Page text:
German threat to stop EU bank power grab plot

 
Tim Wallace
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THE EUROPEAN Commission’s (EC) attempt yesterday to set itself as the regulator in charge of winding up failing banks looks set to fail in the face of French and German opposition.

Under its plans, the European Central Bank would decide when a bank needed the be resolved, and a new Single Resolution Board under EC control would take control of the process.

The Commission would monitor national authorities actions in resolving the bank involved, and would control a fund worth one per cent of insured deposits to run the process.

The fund would be comprised of contributions from other banks, and would take over from the national funds already planned.

The EC argues the scheme will help break the link between sovereigns and banks, as well as protecting taxpayers by making lenders and their investors pay for failures.

But analysts do not expect the rules to make it into force.

“The proposal is very unlikely to be adopted in its current format by member states given that it states that the Commission itself is the resolution authority, i.e. the authority eventually endorsing the decisions of the resolution,” said Barclays’ Philippe Gudin.

“This clearly contradicts the Franco-German proposal put forward at the June European Council, where the resolution authority would consist of a board comprising only national resolution authorities and would be separate from the Commission.”

German officials added the plan poses a range of legal challenges.

This “gives the Commission powers that we believe it cannot have according to the current treaties,” said a government spokesperson.

The EC also pushed for further clarity on how much investors in banks would have to pay before the centralised fund gets involved.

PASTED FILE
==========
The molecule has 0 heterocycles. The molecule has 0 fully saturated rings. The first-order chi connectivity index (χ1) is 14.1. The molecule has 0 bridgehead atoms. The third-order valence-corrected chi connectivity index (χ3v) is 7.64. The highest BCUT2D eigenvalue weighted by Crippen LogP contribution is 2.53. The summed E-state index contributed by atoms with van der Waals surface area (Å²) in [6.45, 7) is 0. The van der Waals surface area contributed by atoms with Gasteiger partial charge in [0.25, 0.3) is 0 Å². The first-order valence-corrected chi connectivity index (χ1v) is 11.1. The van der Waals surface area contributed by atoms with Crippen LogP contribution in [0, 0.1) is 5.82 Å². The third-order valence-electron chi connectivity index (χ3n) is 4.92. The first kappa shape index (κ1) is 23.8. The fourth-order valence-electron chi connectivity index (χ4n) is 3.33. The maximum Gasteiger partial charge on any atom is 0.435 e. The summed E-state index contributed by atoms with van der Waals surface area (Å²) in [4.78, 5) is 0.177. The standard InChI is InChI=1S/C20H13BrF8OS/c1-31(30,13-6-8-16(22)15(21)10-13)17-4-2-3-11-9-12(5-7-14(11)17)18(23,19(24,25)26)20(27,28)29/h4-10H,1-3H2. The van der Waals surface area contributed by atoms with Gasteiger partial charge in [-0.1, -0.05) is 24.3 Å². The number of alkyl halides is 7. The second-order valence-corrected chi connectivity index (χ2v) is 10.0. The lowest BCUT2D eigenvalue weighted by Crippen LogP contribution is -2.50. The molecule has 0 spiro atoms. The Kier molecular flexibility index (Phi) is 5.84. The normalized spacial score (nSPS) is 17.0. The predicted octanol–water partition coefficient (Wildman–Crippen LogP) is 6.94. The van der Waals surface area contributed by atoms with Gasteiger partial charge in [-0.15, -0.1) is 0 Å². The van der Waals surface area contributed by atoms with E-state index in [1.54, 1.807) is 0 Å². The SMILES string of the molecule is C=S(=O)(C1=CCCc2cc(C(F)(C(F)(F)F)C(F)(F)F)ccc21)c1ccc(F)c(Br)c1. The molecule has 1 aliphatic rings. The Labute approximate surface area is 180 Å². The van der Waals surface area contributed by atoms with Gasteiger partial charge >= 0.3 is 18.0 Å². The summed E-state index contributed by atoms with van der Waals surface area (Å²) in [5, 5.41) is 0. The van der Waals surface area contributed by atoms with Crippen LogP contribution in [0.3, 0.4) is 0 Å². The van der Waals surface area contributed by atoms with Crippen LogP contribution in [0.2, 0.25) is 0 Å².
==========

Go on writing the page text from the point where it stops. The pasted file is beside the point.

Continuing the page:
Depending on the severity of the bank’s problems that may include rights issues, the bail in of junior bondholders and the sale of assets.

EUROPE’S PLAN FOR BROKEN BANKS

■ The European Commission wants to have the final say over what happens to troubled lenders.

■ The European Central Bank will do more of the day to day monitoring of the biggest lenders, and will decide if they need to be resolved.

■ But the task itself will fall under the control of the EC.

■ Legally it needs some input from the national regulator of the bank in question.

■ However the decision will largely be made by the EC, and it will control the nation regulator’s actions in the process.

■ The hope is the cost of banks failure will be covered by investors – shareholders, bondholders and depositors.

■ However that may not be enough, if a bank is in very deep trouble.

■ The governments have so far agreed to set up national funds which will pay for insured depositors, like normal savers. It will be funded by a levy on the industry.

■ But the Commission yesterday revealed it wants to be in charge of that.

■ The scheme is likely to run up against complaints from nations which feel they are losing too much control.

■ And in any case the fund might not be big enough to bail out all of the insured depositors if a large bank fails.

■ That could mean the taxpayer would still be on the hook in a really big bank failure.

■ The EC wants the plan to come in 2015.